Stories in Topic: Science

  • 07.10.14 - Are Toxins Escaping our lakes?
    UNH researchers study Cyanobacteria in aerosols
    Lake closures in the hot summer months are often caused by Cyanobacteria blooms, also know as harmful algae blooms, which release toxins that may be linked to such diseases as ALS and Alzheimer’s.
  • 06.19.14 - Forest Sentinels
    Healthier air means healthier trees
    Imagine a class full of students arrayed around a white pine tree in a 30-meter square, staring up through toilet paper tubes at the foliage. Now imagine a satellite 500 miles above the earth taking photos of that same tree, in an effort to measure the density and health of the forest canopy. And imagine researchers at UNH matching the students' data to the satellite images, square to pixel.
  • 06.19.14 - Bluebloods
    Horseshoe crabs’ contribution to modern medicine comes at a cost
    Spring is the season of horseshoe crab love, when thousands of females come up on beaches at high tide to spawn, and the smaller males hitch a ride on their backs or scuttle behind them to fertilize their eggs.
  • 06.19.14 - Bay Watch
    Is it too late for the Seacoast's Crown Jewel?
    Photo credit: Larry Landolfi The man in the black Cadillac showed up late in the summer of 1973. Plenty of people had seen him, driving back and forth along Bay Road, the ribbon of pavement that winds around the edge of New Hampshire's Great Bay between Durham and Newmarket.
  • 06.13.14 - Hope on the Halfshell
    The humble mollusk: superhero
    Photo credit: Lisa Nugent
  • 06.13.14 - Pollution Solutions
    Smart dogs, smart pavement, smart gardens
       Michelle Daley and Anna Kobylinski
  • 06.13.14 - The Battle Continues
    Eelgrass, nitrogen, and the complexities of sewage
    On an August morning shimmering with late-summer heat, Fred Short, research professor of natural resources and marine science, leans over the gunwales of his skiff, strands of emerald eelgrass draped across his open palm. "Here, look at this," he says. "The blades are too thin." He runs his long-handled hook through the water, stirring up a swirl of sediment.
  • 06.13.14 - Good News, Bad News
    A reserve is born—and another dark cloud gathers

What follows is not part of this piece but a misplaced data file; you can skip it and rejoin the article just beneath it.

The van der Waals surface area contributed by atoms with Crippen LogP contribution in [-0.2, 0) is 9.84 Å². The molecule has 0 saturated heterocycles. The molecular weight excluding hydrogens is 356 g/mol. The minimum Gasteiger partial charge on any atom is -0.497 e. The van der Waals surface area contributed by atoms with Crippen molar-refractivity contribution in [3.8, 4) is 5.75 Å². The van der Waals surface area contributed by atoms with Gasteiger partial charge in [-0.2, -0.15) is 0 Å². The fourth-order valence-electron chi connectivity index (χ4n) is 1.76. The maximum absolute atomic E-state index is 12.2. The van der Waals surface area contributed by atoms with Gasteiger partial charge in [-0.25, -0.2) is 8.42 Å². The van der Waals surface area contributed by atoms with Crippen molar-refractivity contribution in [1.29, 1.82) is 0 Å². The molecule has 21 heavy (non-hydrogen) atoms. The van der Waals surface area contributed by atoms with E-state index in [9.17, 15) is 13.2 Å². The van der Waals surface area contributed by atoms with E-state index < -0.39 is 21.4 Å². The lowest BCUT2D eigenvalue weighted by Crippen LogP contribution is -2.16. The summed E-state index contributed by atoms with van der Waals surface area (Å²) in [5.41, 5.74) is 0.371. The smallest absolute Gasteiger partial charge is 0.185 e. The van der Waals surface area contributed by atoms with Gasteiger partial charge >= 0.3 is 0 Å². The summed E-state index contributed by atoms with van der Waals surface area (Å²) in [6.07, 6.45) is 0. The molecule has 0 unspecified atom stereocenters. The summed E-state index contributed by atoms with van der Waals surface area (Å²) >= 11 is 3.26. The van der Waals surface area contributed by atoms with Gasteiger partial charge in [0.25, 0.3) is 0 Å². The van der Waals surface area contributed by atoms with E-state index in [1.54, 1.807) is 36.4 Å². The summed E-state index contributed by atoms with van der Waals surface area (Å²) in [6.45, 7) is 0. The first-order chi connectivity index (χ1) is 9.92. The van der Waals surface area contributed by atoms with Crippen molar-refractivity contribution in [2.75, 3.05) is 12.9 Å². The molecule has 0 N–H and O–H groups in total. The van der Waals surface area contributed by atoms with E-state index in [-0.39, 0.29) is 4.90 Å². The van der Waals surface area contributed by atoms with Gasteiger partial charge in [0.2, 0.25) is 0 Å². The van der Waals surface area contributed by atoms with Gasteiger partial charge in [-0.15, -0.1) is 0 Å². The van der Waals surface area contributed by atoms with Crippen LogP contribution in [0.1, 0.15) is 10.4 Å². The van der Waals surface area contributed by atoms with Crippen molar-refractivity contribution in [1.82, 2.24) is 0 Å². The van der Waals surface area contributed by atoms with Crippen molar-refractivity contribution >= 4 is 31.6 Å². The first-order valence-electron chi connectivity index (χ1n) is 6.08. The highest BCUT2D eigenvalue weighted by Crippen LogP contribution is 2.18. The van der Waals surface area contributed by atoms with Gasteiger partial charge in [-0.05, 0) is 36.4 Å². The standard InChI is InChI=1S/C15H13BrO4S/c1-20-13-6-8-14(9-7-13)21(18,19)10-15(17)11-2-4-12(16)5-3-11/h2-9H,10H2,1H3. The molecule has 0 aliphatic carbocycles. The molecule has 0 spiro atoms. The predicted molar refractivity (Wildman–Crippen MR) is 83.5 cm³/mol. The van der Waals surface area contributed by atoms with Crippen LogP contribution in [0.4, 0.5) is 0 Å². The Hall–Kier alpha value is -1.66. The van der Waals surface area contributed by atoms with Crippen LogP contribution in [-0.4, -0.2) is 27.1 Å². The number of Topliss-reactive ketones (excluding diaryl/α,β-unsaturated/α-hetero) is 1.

• 06.12.14 - Reduce, Reuse, Peecycle
    Senior project gets students to think before they flush
    Visitors to downtown Durham this spring might have noticed students sporting an unusual accessory: a sticker with a yellow droplet on it proclaiming "I donated my nitrogen."No personal sacrifice was involved in the donation; rather, students did something they likely needed to do, badly. They patronized a custom-built Porta-Potty dubbed the Peebus.
  • 06.12.14 - Mind Games
    A look at the FIRST Robotics competition held at UNH
  • 06.11.14 - Prof
    Floyd Jackson, UNH's first marine scientist and an early champion of Great Bay
    Floyd Jackson could do just about anything. Skin a mouse with surgical precision, make wine, explore the northern wilderness by dog sled, change lives. He started by remaking his own: having come to UNH from the Midwest as a landlocked specialist on "plant lice," or aphids, he became an expert on marine life, geology, and zoology—an ecologist even before the word had been invented.
  • Two cows exit the barn
    06.03.14 - Meet Your Milk at UNH Open Barn June 21
  • 06.03.14 - Lightning Researcher Is New Peter T. Paul Chair in Space Sciences at UNH
  • Godzilla attacks the Golden Gate Bridge
    06.03.14 - UNH Scientist’s Image Appearing in New Godzilla Movie
    Center For Coastal and Ocean Mapping of The Mariana Trench Appears in The Summer Blockbuster
    An image of the Mariana Trench has been licensed by Warner Bros. and is being used within a quick-cut-montage sequence in the new Godzilla movie. It was mapped and developed by University of New Hampshire scientist James Gardner.
  • 06.03.14 - The Ick of the Tick
    They Can’t Make Us Sick If We Don’t Let Them Stick, Says Entomologist Alan Eaton
    New Hampshire’s long, snowy winter was great for black-legged ticks, which transmit Lyme disease. Cooperative Extension entomologist Alan Eaton gives tips on staying safe.
  • A male student with a stainless steel machine
    05.14.14 - Jolly Good Fellows
    Four UNH Students Receive Prestigious NSF Fellowships
      National Science Foundation winner Dan Savage. See more winners.
  • One-hundred-foot-tall white pine by the Soucook River in Loudon, NH
    05.08.14 - Touchdown in the Ozone
    Granite State White Pines Have Regained Health in Lockstep with Declining Levels of Smog
    One-hundred-foot-tall white pine by the Soucook River in Loudon, NH. Photo courtesy of Phil Browne.
  • Adrienne Hill ’15
    05.08.14 - Mastering Gravity
    Gymnast Wins Research Prize for Testing Strength of Underground Structures
    Adrienne Hill '15 perches in the centrifuge, Kingsbury Hall.
  • Sophia Burke ’13 and Kelly Taveras ’14
    05.08.14 - UNH Alumna, Undergraduate Receive Fulbright Grants
    Kelly Taveras (left) and Sophia Burke.
  • Timothy Marquis
    05.01.14 - A Researcher's Path
    Scientific Knowledge Is About Opportunities, Collaborations, and Contributions